It's been a turbulent few weeks in Brussels. Just before Christmas the European commission published its work programme for 2015, which set out its priorities for the next year.
It’s been a turbulent few weeks in Brussels. Just before Christmas the European commission published its work programme for 2015, which set out its priorities for the next year.
Normally this would be a pretty straightforward process, but what has made this particularly significant is the new commission’s decision to drop or modify pieces of legislation proposed by the previous administration. These include vital new air pollution limits as well as the waste package, which sets out targets to increase recycling and tighten the rules on landfill and incineration, and help shift Europe towards a more circular economy.
Before going ahead with the withdrawals, the commission said it would consult the European parliament. So the pressure was on when, earlier this month, MEPs began to debate a resolution on the work programme. In the end, centre-right and Conservative MEPs refused to table a joint resolution, which left the parliament bereft of a strong and united position. However, like-minded MEPs did team up to vote in favour of key amendments, criticising the withdrawal of these key pieces of environmental legislation.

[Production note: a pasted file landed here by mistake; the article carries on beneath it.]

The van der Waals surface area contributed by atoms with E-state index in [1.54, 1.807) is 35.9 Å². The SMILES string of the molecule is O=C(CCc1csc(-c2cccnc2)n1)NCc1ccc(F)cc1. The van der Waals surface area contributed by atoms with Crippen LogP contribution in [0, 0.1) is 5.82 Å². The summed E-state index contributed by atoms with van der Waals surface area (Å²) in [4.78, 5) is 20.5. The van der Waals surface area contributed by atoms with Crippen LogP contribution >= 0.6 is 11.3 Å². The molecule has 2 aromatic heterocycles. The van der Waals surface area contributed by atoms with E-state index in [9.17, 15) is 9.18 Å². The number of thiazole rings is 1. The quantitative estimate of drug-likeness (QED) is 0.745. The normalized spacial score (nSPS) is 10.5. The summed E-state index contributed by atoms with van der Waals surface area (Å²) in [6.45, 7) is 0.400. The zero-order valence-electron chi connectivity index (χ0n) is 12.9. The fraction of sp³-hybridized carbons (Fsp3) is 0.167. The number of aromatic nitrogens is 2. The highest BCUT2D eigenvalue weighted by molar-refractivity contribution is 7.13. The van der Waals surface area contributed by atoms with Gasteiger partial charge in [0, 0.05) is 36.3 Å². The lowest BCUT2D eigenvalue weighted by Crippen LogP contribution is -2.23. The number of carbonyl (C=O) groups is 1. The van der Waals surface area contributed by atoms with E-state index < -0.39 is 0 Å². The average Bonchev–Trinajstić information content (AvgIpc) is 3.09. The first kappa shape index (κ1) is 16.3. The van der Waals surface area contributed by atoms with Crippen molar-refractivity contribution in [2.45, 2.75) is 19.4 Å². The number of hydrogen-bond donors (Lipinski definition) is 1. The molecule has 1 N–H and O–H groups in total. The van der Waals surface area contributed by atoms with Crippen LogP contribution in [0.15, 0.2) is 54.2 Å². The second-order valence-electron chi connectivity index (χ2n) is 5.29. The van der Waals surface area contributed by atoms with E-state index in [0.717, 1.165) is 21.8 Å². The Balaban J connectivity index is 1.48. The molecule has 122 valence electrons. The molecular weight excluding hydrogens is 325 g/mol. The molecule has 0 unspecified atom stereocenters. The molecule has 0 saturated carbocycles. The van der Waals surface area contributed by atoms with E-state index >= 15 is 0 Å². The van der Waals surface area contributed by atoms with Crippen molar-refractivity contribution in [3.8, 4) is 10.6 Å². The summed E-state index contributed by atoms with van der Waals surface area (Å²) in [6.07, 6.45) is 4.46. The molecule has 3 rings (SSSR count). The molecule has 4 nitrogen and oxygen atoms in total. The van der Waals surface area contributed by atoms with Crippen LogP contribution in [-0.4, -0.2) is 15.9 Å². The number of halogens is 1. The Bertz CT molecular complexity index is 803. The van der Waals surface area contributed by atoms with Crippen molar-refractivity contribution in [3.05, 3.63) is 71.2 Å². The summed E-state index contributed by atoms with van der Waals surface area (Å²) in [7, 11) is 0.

Finally, the commission backed down and is no longer proposing to drop the air quality law, which will now continue as planned. As one of
the lead negotiators on this legislation, I’ll be fighting for tough national limits that force governments to tackle this silent killer.
However, the bad news is that despite strong objections from ministers and MEPs, the commission is going ahead with its withdrawal of the waste package. It claims that this proposal will be replaced by something more ambitious by the end of 2015. But many, including myself, are unconvinced. If the aim is to improve this piece of legislation, why not leave that to MEPs and the council?